Transgender woman refused leg wax by Windsor, Ont., salon awarded $35K by human rights tribunal

The current location of Mad Wax on Amy Croft Drive. The business was previously based on Walker Road in Windsor. (Dalson Chen/CBC - image credit)

Warning: This story contains a reference to attempted suicide.

The Human Rights Tribunal of Ontario (HRTO) has awarded $35,000 in damages to an Indigenous transgender woman who was refused a leg wax at a salon in Windsor six years ago.

However, the owner of the salon is challenging the ruling, which his lawyer calls "deeply flawed."

The decision comes six years after the woman contacted Mad Wax Windsor Inc. by phone to book an appointment. She alleged there was a string of discriminatory and retaliatory behaviour by the salon and owner Jason Carruthers.

The woman was only identified by the alias A.B. and the decision did not provide further details of her background.

A.B. filed a human rights application at the tribunal after speaking to a staff member and then Carruthers in March 2018.

The adjudicator, Karen Dawson, sided with the woman, determining A.B. was misgendered by Carruthers.

In their phone call, the woman testified, Carruthers told her there was no one on staff who would be comfortable providing services to "someone like you." Carruthers denied using that phrase or misgendering A.B., but said he didn't have a staff member who could provide "male waxing services."

"The applicant's evidence about the telephone call was clear and consistent throughout her testimony," Dawson wrote in the May 23 decision. "By contrast ... the individual respondent's evidence changed on key points when challenged on cross-examination. For these reasons, where their evidence differs, I prefer the evidence of the applicant."

The HRTO ordered Carruthers, the salon and another business to pay $35,000 in damages to A.B., plus interest, and that both Carruthers and salon staff undertake online human rights training.

In welcoming the tribunal's decision, A.B. said no one can silence her or the facts laid out by the tribunal.

"This decision brings me some peace," she said in a media release. "It helps tell the story of the discrimination I faced and the steps taken to escalate that discrimination and harassment against me."

We feel this is an incredibly significant case for trans people and we really do think that this is a move in the right direction. - Megan Evans Maxwell, HRLSC lawyer

In an email to CBC, Carruthers called the ruling "unjust" and said he's "shocked by the awarded amount as a small business owner."

"However, this is a legal matter which I will let my lawyer comment on as he is better able to provide information."

The human rights decision states Carruthers acknowledged he may have asked the applicant about her genitalia and assumed she was seeking a Brazilian wax, even though, under cross-examination, Carruthers said A.B. did not indicate she wanted a Brazilian.

The adjudicator rejected testimony that A.B. threatened Carruthers with "trouble with the tribunal" or a "media circus."

Following A.B.'s human rights complaint, Carruthers issued a release and was quoted in the media as referring to a "male Brazilian wax" regarding the service A.B. sought. The adjudicator found the outreach to the media constituted reprisal for the human rights complaint.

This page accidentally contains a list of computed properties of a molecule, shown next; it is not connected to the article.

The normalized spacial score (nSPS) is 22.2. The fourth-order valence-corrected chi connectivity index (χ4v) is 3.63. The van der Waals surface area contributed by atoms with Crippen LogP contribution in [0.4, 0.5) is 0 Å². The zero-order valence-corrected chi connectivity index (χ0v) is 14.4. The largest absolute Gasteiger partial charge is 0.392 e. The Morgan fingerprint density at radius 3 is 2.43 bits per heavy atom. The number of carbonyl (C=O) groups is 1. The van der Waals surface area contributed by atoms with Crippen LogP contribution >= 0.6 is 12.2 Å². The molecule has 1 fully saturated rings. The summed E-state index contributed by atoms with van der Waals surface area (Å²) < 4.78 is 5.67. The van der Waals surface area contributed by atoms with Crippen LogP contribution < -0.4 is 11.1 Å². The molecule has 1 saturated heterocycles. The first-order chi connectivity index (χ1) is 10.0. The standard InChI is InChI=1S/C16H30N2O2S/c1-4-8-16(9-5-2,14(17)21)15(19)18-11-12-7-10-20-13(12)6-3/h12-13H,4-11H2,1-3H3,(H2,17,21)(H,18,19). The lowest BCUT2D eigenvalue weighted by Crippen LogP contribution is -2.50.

A.B. testified the respondent's remarks to media outlets "opened up a non-consensual public conversation as to the status of her physical transition," which was very traumatizing, the decision states.

A.B. also testified she attempted suicide at one point, relapsed into substance use, and ultimately lost her job and her marriage.

Salon owner challenging $35K fine

Raymond Colautti, Carruthers's lawyer, said the ruling is "deeply flawed and must be set aside."

Colautti has filed an application for judicial review, which is akin to an appeal of the human rights ruling.

The application says there was no evidence presented to support testimony about harm suffered by A.B. and the damages awarded "significantly" exceed "the damages awarded in more serious cases."

The application states it was A.B. who raised the issue of genitalia on the phone call and any further comments on her genitalia from Carruthers were "influenced" by that.

Further, the application states, Carruthers went to the media only after A.B. allegedly threatened a "media circus" and then posted a video about Mad Wax to the Facebook page of a transgender organization.

Lawyer believes ruling will be upheld if reviewed

A.B. was represented by the Human Rights Legal Support Centre (HRLSC) — an independent organization that provides free legal advice and support services to people who have experienced discrimination or harassment under Ontario's Human Rights Code.

Megan Evans Maxwell, A.B.'s legal counsel from the HRLSC, said she had not yet received the application for judicial review but that the tribunal's ruling was reasonable and she believes it will be upheld.

Evans Maxwell said her client is hopeful the decision will lead to societal change. She said the case is about fairness for trans people, noting A.B. was seeking what would be a routine service for a cisgender person to receive.

"We feel this is an incredibly significant case for trans people and we really do think that this is a move in the right direction," she said.

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